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Complaint Determination No 2 of 2004

Federal Privacy Commissioner April 2004 Complaint Determination no. 2 2004Parties to the complaint Complainants Respondent HistoryBackground, allegations and remedies soughtThe lawInvestigation processGeneral considerationsFindings Small business provisions Current steps taken to make sure personal i...

pdfComplaint Determination No 2 of 2004

Federal Privacy Commissioner April 2004

    Complaint Determination no. 2 2004Parties to the complaint

    HistoryBackground, allegations and remedies soughtThe lawInvestigation processGeneral considerationsFindings

    Determination

    Complaint Determination No. 2 2004

    1. Made under the Privacy Act 1988 (Cth) (the Privacy Act) section 52.

    Parties to the Complaint

    Complainants

    2. The Tenants' Union of Queensland Inc, Tenants' Union of NSW Co-op Ltd and complainants C, D, E, F and G.

    Respondent

    3. TICA Default Tenancy Control Pty Ltd.

    History

    4. This determination relates to a complaint lodged by the Tenants' Union of Queensland Inc (TU QLD) in February 2003 under section 36 of the Privacy Act.

    5. The respondent to the complaint is TICA Default Tenancy Control Pty Ltd (TICA). As set out below (see [10]) TICA's business activities involve the collection, use and disclosure of personal information. It is complained that certain acts and/or practices of TICA may be an interference with the privacy of individuals.

    6. The complaint is a representative complaint, lodged pursuant to section 38 of the Privacy Act. TU QLD has identified the class of members to the representative complaint as 'tenants or former tenants whose listing on the TICA database is either inaccurate, incomplete or not up to date'.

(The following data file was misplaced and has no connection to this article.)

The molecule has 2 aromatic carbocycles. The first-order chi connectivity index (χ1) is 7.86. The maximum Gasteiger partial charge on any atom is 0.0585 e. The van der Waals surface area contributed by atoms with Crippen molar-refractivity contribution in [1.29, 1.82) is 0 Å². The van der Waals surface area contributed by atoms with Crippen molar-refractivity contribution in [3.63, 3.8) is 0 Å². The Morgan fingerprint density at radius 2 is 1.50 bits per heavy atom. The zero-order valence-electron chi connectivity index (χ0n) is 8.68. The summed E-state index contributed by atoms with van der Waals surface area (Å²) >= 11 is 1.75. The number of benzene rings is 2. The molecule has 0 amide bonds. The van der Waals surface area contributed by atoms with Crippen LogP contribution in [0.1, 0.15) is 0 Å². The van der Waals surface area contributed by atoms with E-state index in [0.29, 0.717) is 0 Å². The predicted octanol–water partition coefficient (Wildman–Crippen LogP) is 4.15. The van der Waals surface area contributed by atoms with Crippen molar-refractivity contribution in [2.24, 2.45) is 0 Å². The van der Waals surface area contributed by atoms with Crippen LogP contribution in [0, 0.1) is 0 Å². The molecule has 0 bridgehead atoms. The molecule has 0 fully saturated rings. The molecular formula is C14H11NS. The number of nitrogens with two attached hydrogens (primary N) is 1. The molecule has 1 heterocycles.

7. I also received complaints made by the Tenants' Union of NSW Co-op Ltd (TU NSW), and complainants C, D, E, F and G. The individuals the subject of those complaints fell within the class of members identified by TU QLD and, accordingly, those complaints were dealt with as a part of the representative complaint brought by TU QLD.1

    8. I decided to investigate the relevant acts and practices of TICA pursuant to section 40 of the Privacy Act, being satisfied that there was an act or practice which may have been an interference with the privacy of an individual and that the complaints received were validly made under section 36 of the Privacy Act.

    9. I am also satisfied that the requirements for the making of a representative complaint, set out in section 38 of the Privacy Act, have been met.

    Background, allegations and remedies sought

    10. TICA is one of a number of organisations that operates what is known as a tenancy database. Its Tenancy History Database holds personal information about many thousands of Australians relating to alleged defaults on tenancy agreements, including failures to pay rent or damage to property. It also holds personal information about applicants for tenancies in what is known as the Enquiries Database. TICA collects personal information about tenants and applicants for tenancies from property managers that are 'members' of TICA and makes the personal information it holds on its database available to its members for a fee.

    11. The complainants allege that the notices that TICA provides tenants and others about whom it collects personal information under National Privacy Principle (NPP) 1.5 (set out below at [22]) are not sufficient to make individuals aware that they have been listed on the database and thus allow them to challenge the accuracy, completeness and currency of the listing. They also allege that the information held in the TICA database is not 'accurate, complete or up-to-date' to the extent required by NPP 3 (set out below at [19])

    12. The complainants argue that there are a number of related problems that contribute to the allegation that the personal information on the database is not sufficiently accurate, complete or up-to-date.

    13. The issues that the complainants raise, in the original complaint or in submissions and oral comments to me at the hearing I conducted on 3 March 2004, are that TICA:

    • allows listings that have not been verified by an independent third party such as a tenancy tribunal - in the complainants' view this means that listings can be made vexatiously and inaccurately;